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Out of the shadows : making mental health a global development priority (Inglês)

Mental disorders impose an enormous burden on society, accounting for almost one in three years lived with disability globally. In addition to their health impact, mental disorders cause a significant economic burden due to lost economic output and the link between mental disorders and costly, potentially fatal conditions including cancer, cardiovascular disease, diabetes, HIV, and obesity. Eighty percent of the people likely to experience an episode of a mental disorder in their lifetime come from low- and middle-income countries. Two of the most common forms of mental disorders, anxiety and depression, are prevalent, disabling, and respond to a range of treatments that are safe and effective. Yet, owing to stigma and inadequate funding, these disorders are not being treated in most primary care and community settings. Confronting mental disorders will require new sources of funding to bridge current resource gaps. Investment from a combination of national governments and international development partners could bridge these gaps and result in cost-effective mental health interventions. This funding will provide a strong return on investment, with scale-up leading to good returns in restored productivity as well as improved health.

Detalhes

  • Autor

    Mnookin, Seth

  • Data do documento

    2016/04/01

  • No. do relatório

    105052

  • Nº do volume

    1

  • Total Volume(s)

    1

  • País

    Mundo,

  • Região

    Regiões Mundiais,

  • Data de divulgação

    2016/04/26

  • Disclosure Status

    Disclosed

  • Nome do documento

    Out of the shadows : making mental health a global development priority

  • Palavras-chave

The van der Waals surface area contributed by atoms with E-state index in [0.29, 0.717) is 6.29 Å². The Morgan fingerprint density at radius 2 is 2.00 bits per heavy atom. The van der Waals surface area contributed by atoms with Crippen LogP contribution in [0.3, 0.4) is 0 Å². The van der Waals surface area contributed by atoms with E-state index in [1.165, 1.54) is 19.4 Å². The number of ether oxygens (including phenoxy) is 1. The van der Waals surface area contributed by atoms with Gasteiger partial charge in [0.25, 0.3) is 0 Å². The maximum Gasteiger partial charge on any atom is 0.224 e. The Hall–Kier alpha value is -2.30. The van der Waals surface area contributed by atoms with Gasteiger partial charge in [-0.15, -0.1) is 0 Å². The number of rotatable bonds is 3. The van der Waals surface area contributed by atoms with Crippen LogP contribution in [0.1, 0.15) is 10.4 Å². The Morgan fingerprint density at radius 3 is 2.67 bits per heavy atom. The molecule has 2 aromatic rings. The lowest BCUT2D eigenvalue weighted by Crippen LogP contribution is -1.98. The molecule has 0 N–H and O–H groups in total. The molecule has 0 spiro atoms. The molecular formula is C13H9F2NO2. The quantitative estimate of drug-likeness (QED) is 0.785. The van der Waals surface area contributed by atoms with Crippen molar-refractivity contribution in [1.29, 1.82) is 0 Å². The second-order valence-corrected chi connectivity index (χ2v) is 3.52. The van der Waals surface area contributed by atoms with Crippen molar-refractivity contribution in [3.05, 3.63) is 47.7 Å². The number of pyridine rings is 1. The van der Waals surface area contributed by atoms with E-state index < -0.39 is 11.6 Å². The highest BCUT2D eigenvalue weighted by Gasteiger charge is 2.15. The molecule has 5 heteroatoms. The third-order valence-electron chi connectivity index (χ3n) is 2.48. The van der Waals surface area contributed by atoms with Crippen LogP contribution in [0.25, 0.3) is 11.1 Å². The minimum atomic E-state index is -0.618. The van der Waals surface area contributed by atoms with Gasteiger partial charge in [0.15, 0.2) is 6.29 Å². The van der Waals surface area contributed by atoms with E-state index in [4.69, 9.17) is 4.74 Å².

mental disorder;Mental health;united states agency for international development;national institute;rights of persons with disability;mental health intervention;common mental disorder;anxiety disorder;annual per capita income;School of Public Health;Social Sciences;information and communication technology;community mental health;maternal and child health;primary care;disease prevention and control;national mental health policy;united nations general assembly;mental health care;mental health treatment;return on investment;Substance Use Disorders;Mental health services;health care cost;alcohol use disorder;generalized anxiety disorder;open society;mental health promotion;source of funding;people with hiv;cognitive behavioral therapy;cost effective way;cognitive behaviour therapy;health care outcome;resource allocation function;international development partner;lack of resource;disaster risk management;mental health need;mental health conditions;social impact bonds;source of financing;quality of care;cognitive behavior therapy;smoking cessation programs;mental health outcomes;income due;school age child;Mental health policies;health care practitioner;regional development bank;mental health coverage;cost of treatment;community health worker;impact of intervention;mental health programs;mental health systems;road traffic injury;pool of fund;human rights protection;mental health status;public health efforts;risky sexual behavior;mental health strategies;mental health initiative;expenditures on health;mental illness;burden of disease;mental health prevention;fundamental human right;Disease Control;health system reform;form of treatment;efficacy of treatment;nutrition intervention program;annual tax revenue;

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